Australasian Science: Australia's authority on science since 1938

Chief Questions for Science Advice

By Robin Batterham

It’s time to review how government receives its scientific advice following the resignation of Chief Scientist Penny Sackett.

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Governments must look to the wealth of scientific and technological skills available to them to help develop evidence-based policies on important economic and social objectives. These include population strategy, food production, low-carbon energy supplies, water management and national productivity – as well as the implications for risk management and remediation around national emergencies, which often flow from extreme climate events.

The resignation in February of Prof Penny Sackett, the Chief Scientist for Australia, had one upside – it brought into strong national focus the role and function of science and technology in formulating national policy. It also provides an opportunity to review the role of the Prime Minister’s Science, Engineering and Innovation Council (PMSEIC).To varying degrees, PMSEIC has epitomised a model that can bring together world-class experts and departmental and ministerial policy-makers on matters of real concern to the government and the people of Australia. Whether PMSEIC and the role of the Chief Scientist continue in the present form – or the opportunity is taken to improve the model – the fundamental point is that all Australians benefit from a functional body that links un­biased, apolitical experts into the powerhouse of policy development.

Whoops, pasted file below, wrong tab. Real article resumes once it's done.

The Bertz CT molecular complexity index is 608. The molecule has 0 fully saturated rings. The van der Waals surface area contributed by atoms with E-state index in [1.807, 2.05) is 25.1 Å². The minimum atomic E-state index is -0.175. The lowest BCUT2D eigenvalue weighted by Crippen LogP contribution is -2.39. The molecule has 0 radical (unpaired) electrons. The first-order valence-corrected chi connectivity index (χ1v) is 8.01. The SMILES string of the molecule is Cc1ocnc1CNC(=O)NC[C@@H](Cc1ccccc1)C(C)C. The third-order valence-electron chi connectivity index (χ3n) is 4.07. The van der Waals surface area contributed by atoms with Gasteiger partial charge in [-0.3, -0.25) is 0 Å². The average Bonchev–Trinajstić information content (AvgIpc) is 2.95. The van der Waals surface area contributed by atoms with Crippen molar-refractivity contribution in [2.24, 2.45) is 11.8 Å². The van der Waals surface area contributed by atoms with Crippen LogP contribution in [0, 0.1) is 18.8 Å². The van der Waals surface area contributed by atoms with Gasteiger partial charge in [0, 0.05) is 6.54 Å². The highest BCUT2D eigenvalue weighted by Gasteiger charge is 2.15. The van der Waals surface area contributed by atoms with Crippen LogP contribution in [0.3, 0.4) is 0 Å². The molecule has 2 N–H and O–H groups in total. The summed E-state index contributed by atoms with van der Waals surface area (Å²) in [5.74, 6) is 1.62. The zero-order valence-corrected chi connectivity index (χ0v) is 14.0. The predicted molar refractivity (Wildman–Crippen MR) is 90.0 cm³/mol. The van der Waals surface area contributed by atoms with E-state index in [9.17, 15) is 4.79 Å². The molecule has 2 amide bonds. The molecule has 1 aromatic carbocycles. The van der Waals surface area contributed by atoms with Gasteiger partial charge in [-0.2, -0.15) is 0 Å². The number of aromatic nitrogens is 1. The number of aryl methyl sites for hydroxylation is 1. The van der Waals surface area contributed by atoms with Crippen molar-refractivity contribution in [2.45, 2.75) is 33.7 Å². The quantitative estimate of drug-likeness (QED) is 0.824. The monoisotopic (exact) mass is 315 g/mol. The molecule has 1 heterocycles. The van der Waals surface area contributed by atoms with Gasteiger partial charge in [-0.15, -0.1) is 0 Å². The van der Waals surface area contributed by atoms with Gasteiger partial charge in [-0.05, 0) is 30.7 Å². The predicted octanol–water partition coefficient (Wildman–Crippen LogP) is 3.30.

The US and UK models are worth inspection. The UK model is notable for the fact...

The full text of this article can be purchased from Informit.

Professor Robin Batterham is President of the Australian Academy of Technological Sciences and Engineering (ATSE) and a former Chief Scientist.